Back Version française
Business Law, Litigation

Pass the Edibles Please

Jan 22nd, 2019

By Morris Szwimer

Proposed Amendments to Schedules 3 and 4 of the Cannabis Act and to the Cannabis Regulations

The holiday season brought with it the publication of the proposed amendments to the Federal Cannabis Act (the “Act”) as well as proposed amendments to the Cannabis Regulations (the “Regulations”). The proposed amendments which were released on December 22, 2018 will pave the way for the legal sale of edibles, extracts and topicals containing cannabis. It is anticipated that these proposed amendments to the Act and Regulations will permit the sale of such products by October 17, 2019, however the legislation can provide for the legal sale of such products earlier if so declared by Royal Order.

Currently five classes of cannabis are listed in Schedule 4 of the Act, namely (i) dried cannabis, (ii) cannabis oils, (iii) fresh cannabis, (iv) cannabis plants (v) and cannabis plant seeds. The proposed amendments to the Act provide for the establishment of three new classes which could be sold legally by license holders. These are: (i) edible cannabis, (ii) cannabis extracts and (iii) cannabis topicals, namely:

  • edibles containing cannabis that are intended to be consumed in the same manner as food;
  • extracts that are produced using extraction processing and methods by synthesizing phytocannabinoids; and
  • topicals that include cannabis as an ingredient and which are intended to be used on external body surfaces.

Because Canadians may choose ingesting edibles and using topicals as a means to indulge their cannabis craving as opposed to smoking or vaping the product, the proposed regulations include restrictions regarding the production, distribution and storage of cannabis in order to ensure its quality,i.e. good production practices.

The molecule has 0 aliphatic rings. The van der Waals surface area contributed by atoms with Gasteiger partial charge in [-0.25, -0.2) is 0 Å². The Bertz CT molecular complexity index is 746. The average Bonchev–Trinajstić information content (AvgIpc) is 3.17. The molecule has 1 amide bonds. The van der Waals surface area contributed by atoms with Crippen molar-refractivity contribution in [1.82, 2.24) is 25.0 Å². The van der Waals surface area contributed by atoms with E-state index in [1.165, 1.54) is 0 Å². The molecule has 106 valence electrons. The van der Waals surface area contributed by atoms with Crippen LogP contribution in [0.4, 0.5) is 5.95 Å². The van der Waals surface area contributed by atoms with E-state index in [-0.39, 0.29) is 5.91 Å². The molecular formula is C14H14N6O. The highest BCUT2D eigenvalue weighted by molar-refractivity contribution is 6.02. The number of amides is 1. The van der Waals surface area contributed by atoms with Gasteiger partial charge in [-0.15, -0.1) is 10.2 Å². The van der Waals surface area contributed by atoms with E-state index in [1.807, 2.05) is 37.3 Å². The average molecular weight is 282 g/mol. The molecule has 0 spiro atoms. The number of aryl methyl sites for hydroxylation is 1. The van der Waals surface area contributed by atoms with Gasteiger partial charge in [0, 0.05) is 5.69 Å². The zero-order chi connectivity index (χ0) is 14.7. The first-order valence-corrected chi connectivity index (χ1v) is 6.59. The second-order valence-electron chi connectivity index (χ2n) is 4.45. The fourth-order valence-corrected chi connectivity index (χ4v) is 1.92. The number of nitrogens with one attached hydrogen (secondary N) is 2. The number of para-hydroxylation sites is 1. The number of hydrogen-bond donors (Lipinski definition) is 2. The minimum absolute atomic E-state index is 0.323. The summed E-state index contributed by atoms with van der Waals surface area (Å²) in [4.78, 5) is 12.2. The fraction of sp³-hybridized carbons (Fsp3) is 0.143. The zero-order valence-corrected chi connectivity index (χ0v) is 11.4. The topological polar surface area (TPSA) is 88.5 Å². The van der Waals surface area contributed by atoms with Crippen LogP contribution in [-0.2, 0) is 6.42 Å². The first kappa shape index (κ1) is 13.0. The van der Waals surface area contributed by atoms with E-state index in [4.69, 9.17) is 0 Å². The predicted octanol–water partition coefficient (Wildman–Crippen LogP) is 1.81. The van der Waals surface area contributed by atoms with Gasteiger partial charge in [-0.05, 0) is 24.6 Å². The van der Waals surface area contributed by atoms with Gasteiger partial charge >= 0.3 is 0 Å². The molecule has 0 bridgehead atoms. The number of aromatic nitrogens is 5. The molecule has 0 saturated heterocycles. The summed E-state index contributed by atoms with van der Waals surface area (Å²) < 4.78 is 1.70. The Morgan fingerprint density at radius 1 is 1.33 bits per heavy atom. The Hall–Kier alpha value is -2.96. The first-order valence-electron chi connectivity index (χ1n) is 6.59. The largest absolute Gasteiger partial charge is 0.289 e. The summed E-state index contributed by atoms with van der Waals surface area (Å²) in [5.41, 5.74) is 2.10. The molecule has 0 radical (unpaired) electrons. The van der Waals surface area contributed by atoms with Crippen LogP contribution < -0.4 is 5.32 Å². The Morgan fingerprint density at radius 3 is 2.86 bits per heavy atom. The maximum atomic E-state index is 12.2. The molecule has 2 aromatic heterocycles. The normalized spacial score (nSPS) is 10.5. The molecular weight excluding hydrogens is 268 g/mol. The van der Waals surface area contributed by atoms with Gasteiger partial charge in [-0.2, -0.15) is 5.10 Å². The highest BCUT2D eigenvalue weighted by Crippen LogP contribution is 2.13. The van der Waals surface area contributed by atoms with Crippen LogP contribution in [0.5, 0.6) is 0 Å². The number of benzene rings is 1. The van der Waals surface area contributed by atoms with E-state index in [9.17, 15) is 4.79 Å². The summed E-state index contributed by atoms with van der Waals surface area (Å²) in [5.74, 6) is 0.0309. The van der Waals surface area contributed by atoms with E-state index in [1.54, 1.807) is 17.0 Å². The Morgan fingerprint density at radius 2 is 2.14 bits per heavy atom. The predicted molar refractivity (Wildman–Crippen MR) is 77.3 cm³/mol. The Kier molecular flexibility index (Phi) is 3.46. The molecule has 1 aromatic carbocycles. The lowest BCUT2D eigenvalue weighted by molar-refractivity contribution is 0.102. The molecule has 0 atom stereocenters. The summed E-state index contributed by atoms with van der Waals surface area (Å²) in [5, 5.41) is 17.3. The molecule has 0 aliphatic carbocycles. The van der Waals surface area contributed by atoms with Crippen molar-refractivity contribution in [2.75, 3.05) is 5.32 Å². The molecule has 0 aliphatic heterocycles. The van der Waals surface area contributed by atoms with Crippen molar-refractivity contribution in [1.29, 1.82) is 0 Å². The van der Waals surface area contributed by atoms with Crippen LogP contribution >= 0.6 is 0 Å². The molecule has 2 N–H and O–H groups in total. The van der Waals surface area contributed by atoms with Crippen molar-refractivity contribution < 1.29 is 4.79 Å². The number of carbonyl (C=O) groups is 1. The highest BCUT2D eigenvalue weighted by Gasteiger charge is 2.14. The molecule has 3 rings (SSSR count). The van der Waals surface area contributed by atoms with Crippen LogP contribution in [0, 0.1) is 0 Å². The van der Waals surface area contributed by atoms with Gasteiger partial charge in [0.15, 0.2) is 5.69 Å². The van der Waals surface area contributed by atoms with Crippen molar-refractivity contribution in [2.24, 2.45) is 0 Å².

In fact, these practices are similar to those already provided in the Safe Food for Canadians Act which target the cleanliness of equipment used in producing and handling cannabis, air filtration requirements to prevent odours escaping as well as requiring hand-cleaning and sanitizing stations where cannabis is being produced. In addition, edible cannabis is not permitted on a site where food products are produced, unless the production of cannabis is in another building on the premises.
The proposed amendments to the Regulations do not provide for any major change regarding licensing. As such, processing licenses will still be required in order to manufacture edible cannabis, cannabis extracts and cannabis topicals as well as to package and label these types products for sale to consumers.

Consistent with the Canadian government’s health approach to the regulation of cannabis products and the prevention of accidental consumption or overconsumption of edibles, the proposed regulations set out restrictions regarding the format and composition of each product and the inclusion of limits on THC per serving and per package.

The proposed amendments to the Regulations also provide restrictions relating to the content (i.e. permitting only food and food additives to ingredients used in edible cannabis), prohibitions against the use of meat, poultry or fish in edible cannabis (with the exception of dried meat, poultry and fish) and prohibitions against fortifying edible cannabis with vitamins or nutrients. Additionally, cannabis infused alcohols or beers are not permitted.

Finally, the proposed amendments address packaging and labeling for sale at the retail level. It is anticipated that these packaging restrictions will be similar to those which we currently see in the sale of tobacco products. There are also prohibitions against representations regarding health benefits associated with particular cannabis products, edibles or topical cannabis products (i.e. claims that consumption or use supports a healthy diet or lifestyle or causes certain positive health or esthetic results).

Given the proposed legislation is subject to public commentary during a 60-day period following its publication in the Canada Gazette, we anticipate many representations and input will be made to the government over the next few weeks.

If you are intending to be active in this burgeoning industry, it is imperative that the cannabis products you intend to produce or distribute comply with the Act and the Regulations. We encourage you to contact our office in order to discuss these issues with members of our Cannabis Group.

This publication is of a general nature, is as of the date indicated and is not intended to constitute an opinion or legal advice. The facts and circumstances of your particular situation should be specifically identified and addressed before appropriate legal advice may be given.